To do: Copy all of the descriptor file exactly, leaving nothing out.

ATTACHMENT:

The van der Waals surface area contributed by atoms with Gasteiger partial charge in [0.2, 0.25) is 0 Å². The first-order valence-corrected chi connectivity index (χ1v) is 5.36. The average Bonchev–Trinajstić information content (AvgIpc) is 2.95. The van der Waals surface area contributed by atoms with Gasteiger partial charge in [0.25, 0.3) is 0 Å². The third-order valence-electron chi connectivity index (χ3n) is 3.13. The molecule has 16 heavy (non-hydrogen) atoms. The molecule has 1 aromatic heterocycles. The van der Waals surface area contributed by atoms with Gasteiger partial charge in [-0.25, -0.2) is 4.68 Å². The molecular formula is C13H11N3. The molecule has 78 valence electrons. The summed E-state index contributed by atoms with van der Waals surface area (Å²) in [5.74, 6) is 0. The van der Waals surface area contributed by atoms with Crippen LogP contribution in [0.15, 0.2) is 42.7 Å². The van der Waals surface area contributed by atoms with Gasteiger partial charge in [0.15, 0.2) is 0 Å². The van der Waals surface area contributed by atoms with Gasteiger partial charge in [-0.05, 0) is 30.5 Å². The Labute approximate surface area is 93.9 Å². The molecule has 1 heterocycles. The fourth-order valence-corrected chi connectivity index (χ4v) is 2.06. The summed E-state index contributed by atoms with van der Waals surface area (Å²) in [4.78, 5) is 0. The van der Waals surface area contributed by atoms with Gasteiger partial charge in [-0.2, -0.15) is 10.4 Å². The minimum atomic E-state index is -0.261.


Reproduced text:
The van der Waals surface area contributed by atoms with Gasteiger partial charge in [0.2, 0.25) is 0 Å². The first-order valence-corrected chi connectivity index (χ1v) is 5.36. The average Bonchev–Trinajstić information content (AvgIpc) is 2.95. The van der Waals surface area contributed by atoms with Gasteiger partial charge in [0.25, 0.3) is 0 Å². The third-order valence-electron chi connectivity index (χ3n) is 3.13. The molecule has 16 heavy (non-hydrogen) atoms. The molecule has 1 aromatic heterocycles. The van der Waals surface area contributed by atoms with Gasteiger partial charge in [-0.25, -0.2) is 4.68 Å². The molecular formula is C13H11N3. The molecule has 78 valence electrons. The summed E-state index contributed by atoms with van der Waals surface area (Å²) in [5.74, 6) is 0. The van der Waals surface area contributed by atoms with Crippen LogP contribution in [0.15, 0.2) is 42.7 Å². The van der Waals surface area contributed by atoms with Gasteiger partial charge in [0.15, 0.2) is 0 Å². The van der Waals surface area contributed by atoms with Gasteiger partial charge in [-0.05, 0) is 30.5 Å². The Labute approximate surface area is 93.9 Å². The molecule has 1 heterocycles. The fourth-order valence-corrected chi connectivity index (χ4v) is 2.06. The summed E-state index contributed by atoms with van der Waals surface area (Å²) in [4.78, 5) is 0. The van der Waals surface area contributed by atoms with Gasteiger partial charge in [-0.2, -0.15) is 10.4 Å². The minimum atomic E-state index is -0.261.